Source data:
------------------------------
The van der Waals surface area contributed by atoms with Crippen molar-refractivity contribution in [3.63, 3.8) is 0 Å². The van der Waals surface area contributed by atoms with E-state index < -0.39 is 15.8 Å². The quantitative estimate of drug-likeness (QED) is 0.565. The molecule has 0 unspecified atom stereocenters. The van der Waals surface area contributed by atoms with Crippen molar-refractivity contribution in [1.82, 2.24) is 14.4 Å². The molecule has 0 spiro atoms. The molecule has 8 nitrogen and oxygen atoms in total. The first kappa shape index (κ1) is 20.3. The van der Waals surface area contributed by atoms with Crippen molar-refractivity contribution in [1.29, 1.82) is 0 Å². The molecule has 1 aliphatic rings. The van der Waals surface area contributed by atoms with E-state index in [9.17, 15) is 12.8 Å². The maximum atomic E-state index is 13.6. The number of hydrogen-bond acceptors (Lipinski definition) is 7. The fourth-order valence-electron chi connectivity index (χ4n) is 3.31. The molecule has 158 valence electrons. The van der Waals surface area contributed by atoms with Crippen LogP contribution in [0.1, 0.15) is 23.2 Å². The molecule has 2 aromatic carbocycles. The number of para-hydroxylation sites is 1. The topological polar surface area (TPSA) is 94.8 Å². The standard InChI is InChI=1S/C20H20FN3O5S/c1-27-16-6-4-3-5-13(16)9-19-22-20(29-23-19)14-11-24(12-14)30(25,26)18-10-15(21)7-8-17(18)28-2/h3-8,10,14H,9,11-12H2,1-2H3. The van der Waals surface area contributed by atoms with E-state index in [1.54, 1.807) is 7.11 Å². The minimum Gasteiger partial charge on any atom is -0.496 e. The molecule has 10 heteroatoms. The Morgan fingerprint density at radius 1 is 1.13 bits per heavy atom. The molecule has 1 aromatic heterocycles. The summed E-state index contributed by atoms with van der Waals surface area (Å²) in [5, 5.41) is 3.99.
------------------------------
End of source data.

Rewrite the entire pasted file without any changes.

The van der Waals surface area contributed by atoms with Crippen molar-refractivity contribution in [3.63, 3.8) is 0 Å². The van der Waals surface area contributed by atoms with E-state index < -0.39 is 15.8 Å². The quantitative estimate of drug-likeness (QED) is 0.565. The molecule has 0 unspecified atom stereocenters. The van der Waals surface area contributed by atoms with Crippen molar-refractivity contribution in [1.82, 2.24) is 14.4 Å². The molecule has 0 spiro atoms. The molecule has 8 nitrogen and oxygen atoms in total. The first kappa shape index (κ1) is 20.3. The van der Waals surface area contributed by atoms with Crippen molar-refractivity contribution in [1.29, 1.82) is 0 Å². The molecule has 1 aliphatic rings. The van der Waals surface area contributed by atoms with E-state index in [9.17, 15) is 12.8 Å². The maximum atomic E-state index is 13.6. The number of hydrogen-bond acceptors (Lipinski definition) is 7. The fourth-order valence-electron chi connectivity index (χ4n) is 3.31. The molecule has 158 valence electrons. The van der Waals surface area contributed by atoms with Crippen LogP contribution in [0.1, 0.15) is 23.2 Å². The molecule has 2 aromatic carbocycles. The number of para-hydroxylation sites is 1. The topological polar surface area (TPSA) is 94.8 Å². The standard InChI is InChI=1S/C20H20FN3O5S/c1-27-16-6-4-3-5-13(16)9-19-22-20(29-23-19)14-11-24(12-14)30(25,26)18-10-15(21)7-8-17(18)28-2/h3-8,10,14H,9,11-12H2,1-2H3. The van der Waals surface area contributed by atoms with E-state index in [1.54, 1.807) is 7.11 Å². The minimum Gasteiger partial charge on any atom is -0.496 e. The molecule has 10 heteroatoms. The Morgan fingerprint density at radius 1 is 1.13 bits per heavy atom. The molecule has 1 aromatic heterocycles. The summed E-state index contributed by atoms with van der Waals surface area (Å²) in [5, 5.41) is 3.99.